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I have a world where the mages are strong enough to defeat great demons, and can use their power to build anything from toothpicks to elaborate weapons. I understand that with all that power they should be the leaders of countries, but I don´t want this in my world, except maybe in a few countries. Then, what would be good reasons that prevent mages from taking control of the government?

PS: My English is still not very good, and I apologize for any grammatical mistakes. Also, I´m from Cuba, so, I will not be able to visit the page very often.

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  • $\begingroup$ Hello, Cantallops95, and welcome to Worldbuilding. Please take our tour and visit the help center to learn more about the site. Have a nice day! $\endgroup$ – Gryphon - Reinstate Monica Jul 2 '18 at 15:28
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    $\begingroup$ This seems to assume that magical power equates to political power. Why would that be? Literature has a long, rich trope of powerful magic-users living in isolation, being excluded from politics, or otherwise overtly refusing political power for many reasons...except, of course, for villainous magic-users who pursue domination and empire. $\endgroup$ – user535733 Jul 2 '18 at 15:29
  • $\begingroup$ You might want to look into these two questions: worldbuilding.stackexchange.com/questions/7351/… and worldbuilding.stackexchange.com/questions/8432/… $\endgroup$ – DerGreif Jul 2 '18 at 16:16
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    $\begingroup$ In our world, why do so few scientists ever go into politics? $\endgroup$ – jamesqf Jul 2 '18 at 19:36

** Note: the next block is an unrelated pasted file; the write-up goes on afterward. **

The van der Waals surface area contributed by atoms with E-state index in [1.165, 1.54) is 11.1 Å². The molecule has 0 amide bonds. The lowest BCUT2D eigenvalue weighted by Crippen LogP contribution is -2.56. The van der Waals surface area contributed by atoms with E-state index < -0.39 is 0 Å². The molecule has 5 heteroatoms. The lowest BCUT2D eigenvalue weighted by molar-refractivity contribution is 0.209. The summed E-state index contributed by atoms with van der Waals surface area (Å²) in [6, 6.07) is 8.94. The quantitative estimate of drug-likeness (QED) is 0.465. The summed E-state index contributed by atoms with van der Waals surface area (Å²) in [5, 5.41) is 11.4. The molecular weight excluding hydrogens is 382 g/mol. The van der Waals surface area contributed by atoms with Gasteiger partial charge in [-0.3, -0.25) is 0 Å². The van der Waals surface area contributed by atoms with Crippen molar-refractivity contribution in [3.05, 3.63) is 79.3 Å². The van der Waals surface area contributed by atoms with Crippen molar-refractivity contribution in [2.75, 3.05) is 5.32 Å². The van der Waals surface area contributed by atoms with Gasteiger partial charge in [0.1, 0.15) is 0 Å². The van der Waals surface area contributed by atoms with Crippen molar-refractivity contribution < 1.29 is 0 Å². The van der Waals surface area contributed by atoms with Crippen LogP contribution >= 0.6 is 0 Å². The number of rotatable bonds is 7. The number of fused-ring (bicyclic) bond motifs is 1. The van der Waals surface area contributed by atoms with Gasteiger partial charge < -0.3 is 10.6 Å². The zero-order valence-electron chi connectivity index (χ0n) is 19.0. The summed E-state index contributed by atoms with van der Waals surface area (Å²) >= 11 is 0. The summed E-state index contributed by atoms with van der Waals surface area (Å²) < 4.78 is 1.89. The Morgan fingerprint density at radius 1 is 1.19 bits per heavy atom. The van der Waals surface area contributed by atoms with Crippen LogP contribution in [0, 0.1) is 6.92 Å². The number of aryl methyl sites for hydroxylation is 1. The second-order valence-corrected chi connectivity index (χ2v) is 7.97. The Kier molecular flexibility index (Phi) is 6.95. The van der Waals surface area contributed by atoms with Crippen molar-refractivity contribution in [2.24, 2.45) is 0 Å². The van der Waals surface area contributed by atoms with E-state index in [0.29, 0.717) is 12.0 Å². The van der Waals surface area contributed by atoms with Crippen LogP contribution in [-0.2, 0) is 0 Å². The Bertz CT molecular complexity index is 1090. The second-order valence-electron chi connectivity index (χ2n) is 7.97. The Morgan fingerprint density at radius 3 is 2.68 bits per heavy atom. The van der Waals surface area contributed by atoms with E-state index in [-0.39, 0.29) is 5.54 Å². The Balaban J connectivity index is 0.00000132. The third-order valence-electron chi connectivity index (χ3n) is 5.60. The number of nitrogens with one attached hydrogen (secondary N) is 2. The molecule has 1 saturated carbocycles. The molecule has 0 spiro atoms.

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    $\begingroup$ @JBH: And so are mages. If you get in the habit of lying, your spells wind up twisted from their truthful purpose. Also, at least from my personal experience, it's because successful politics requires interpersonal skills (of which good lying is only one) that aren't a lot of fun :-( $\endgroup$ – jamesqf Jul 2 '18 at 23:22
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Mages are massively powerful and enjoy using that power to do things no mortal can, why would they want the tedium of running a country? It's hard work administering even a very small group of people, let alone millions.

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A single person cannot rule a country directly. They have no time to make every single blacksmith pay his taxes, to judge about every lawsuit between a lord and his serfs.

A king would rely on his feudal retainers, who rely on their feudal retainers, and so on. Such a system could rely on the "common delusion" of legitimacy -- the nobles must believe that being the son of a king makes one fit to be king, because otherwise what qualifies them to be dukes or earls? Or it could rely on the "collective action problem" -- the first one to resist the king would die, even if the king would be deposed in the end if all nobles resist. Or a mixture of both. And of course the king would back a duke against a peasant revolt, because otherwise the whole social order might tumble.

Perhaps mages could form a similar system, with greater mages ruling kingdoms and lesser mages administering counties in their name. But the great mages would soon notice that a decent administrator or war leader makes a better subordinate. And sooner or later the son of a great mage does not become a great mage himself.

So plenty of dynasties in your setting might have started with a mage, but then they became ordinary nobles over a couple of generations.

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